According to a new study 44 percent of millennials would prefer to live in a socialist country with another 7 percent saying the same about communism. Only 42 percent said they would choose to live in a capitalistic country according to the survey of 2,000 millennials.
Millennials like the fact that Cuba has free medical care and free housing. Perhaps they would like to be a doctor giving free medical care in Havana. Somehow, I think the experience would fall far short of the dream. True, Cuba is a Communist country but it practices socialism.
[Sources: Millennials aren’t satisfied with capitalism — and might prefer a socialist country, studies finds, by Josh Magness; The Cuban hustle: Doctors drive cabs and work abroad to make up for meager pay, by Rob Waters; Study: Cubans don’t make much, but it’s more than state salaries indicate, by Mimi Whitefield; Cuba hikes salaries for doctors and nurses to as much as $67 a month, Associated press; Guess How Much Cubans Earn Per Month, by Kenneth Rapoza]
Let’s say you are a janitor, a waitress, a nurse, a machinist, a factory worker, a cab driver or a doctor in Cuba. If I told you that each of those jobs paid essentially the same amount of money you might be shocked (the State controls salaries). But, when I tell you that the cab driver makes substantially more than the doctor you would probably fall out of your chair (cab drivers collect tips from wealthy foreign tourists over and above their salaries – doctors do not). Commonly waiters, cab drivers, and tour guides can make 10 to 20 times the government wages of doctors and nurses. And if you have not yet fallen out of your chair you will when you realize doctors often drive cabs as a second source of income (greater than their government salary)!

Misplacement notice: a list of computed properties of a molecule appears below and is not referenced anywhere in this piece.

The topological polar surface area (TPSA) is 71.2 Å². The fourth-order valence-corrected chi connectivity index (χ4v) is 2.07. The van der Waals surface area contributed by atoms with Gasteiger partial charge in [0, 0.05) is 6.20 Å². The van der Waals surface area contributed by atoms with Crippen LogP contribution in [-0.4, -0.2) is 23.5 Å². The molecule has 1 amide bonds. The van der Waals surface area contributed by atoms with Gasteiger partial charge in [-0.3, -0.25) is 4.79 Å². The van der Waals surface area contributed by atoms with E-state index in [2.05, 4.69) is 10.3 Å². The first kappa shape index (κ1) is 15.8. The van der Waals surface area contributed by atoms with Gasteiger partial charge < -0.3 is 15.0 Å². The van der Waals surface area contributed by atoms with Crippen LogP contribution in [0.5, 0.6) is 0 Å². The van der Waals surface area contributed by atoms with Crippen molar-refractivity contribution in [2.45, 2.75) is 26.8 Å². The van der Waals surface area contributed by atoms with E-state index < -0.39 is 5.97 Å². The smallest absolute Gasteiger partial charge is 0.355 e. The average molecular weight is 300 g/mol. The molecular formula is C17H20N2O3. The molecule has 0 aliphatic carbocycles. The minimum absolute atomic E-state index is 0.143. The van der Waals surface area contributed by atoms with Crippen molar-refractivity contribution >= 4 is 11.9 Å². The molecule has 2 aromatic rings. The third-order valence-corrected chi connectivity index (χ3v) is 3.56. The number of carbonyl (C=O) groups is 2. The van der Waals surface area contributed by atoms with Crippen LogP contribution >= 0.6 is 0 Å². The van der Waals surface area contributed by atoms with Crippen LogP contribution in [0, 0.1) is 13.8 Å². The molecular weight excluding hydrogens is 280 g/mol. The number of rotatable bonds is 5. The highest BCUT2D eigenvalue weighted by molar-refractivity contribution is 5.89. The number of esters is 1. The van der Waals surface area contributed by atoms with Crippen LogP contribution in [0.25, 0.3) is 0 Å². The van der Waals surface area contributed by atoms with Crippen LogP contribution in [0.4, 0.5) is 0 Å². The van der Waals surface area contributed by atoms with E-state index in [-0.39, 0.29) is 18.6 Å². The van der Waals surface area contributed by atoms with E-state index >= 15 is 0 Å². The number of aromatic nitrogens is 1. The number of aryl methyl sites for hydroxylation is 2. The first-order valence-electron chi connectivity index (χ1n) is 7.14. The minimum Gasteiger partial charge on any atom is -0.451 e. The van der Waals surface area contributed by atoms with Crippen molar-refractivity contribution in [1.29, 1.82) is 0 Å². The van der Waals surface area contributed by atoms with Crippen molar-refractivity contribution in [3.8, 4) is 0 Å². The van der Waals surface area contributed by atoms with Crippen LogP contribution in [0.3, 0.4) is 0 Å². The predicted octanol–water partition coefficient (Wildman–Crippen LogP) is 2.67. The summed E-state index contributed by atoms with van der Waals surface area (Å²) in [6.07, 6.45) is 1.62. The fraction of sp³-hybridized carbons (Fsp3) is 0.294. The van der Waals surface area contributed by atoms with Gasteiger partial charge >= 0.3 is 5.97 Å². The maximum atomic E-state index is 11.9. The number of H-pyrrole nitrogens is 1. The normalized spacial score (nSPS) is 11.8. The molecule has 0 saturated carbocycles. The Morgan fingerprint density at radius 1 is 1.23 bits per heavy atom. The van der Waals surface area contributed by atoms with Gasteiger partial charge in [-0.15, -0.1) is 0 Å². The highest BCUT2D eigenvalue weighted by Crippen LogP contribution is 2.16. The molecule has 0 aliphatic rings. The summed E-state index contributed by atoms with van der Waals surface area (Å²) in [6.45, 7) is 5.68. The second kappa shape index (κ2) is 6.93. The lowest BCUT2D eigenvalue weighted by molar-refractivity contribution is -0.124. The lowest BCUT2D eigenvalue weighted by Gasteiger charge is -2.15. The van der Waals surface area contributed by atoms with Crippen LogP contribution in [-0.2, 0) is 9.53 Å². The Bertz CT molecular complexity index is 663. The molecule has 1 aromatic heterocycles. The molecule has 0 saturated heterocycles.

In a survey of Cubans the following was noted:
- 27 percent of Cubans earn under $50 per month
- 34 percent earn the equivalent of $50 to $100 per month
- 20 percent earn $101 to $200
- 4 percent said their monthly earnings topped $500 (usually waiters and cab drivers)
Salaries are set by the government regardless of job title or qualification. The totals do not reflect the fact that these amounts are often from multiple sources of income. Returning to doctors, Cuba is proud of its government-run health care system and its skilled doctors. But even with a raise a few years ago that virtually doubled salaries for doctors and nurses, the highest paid doctors make $67 a month (requires double specialty training), while nurses top out at $40.
That wouldn’t even pay for millennials monthly latte bill.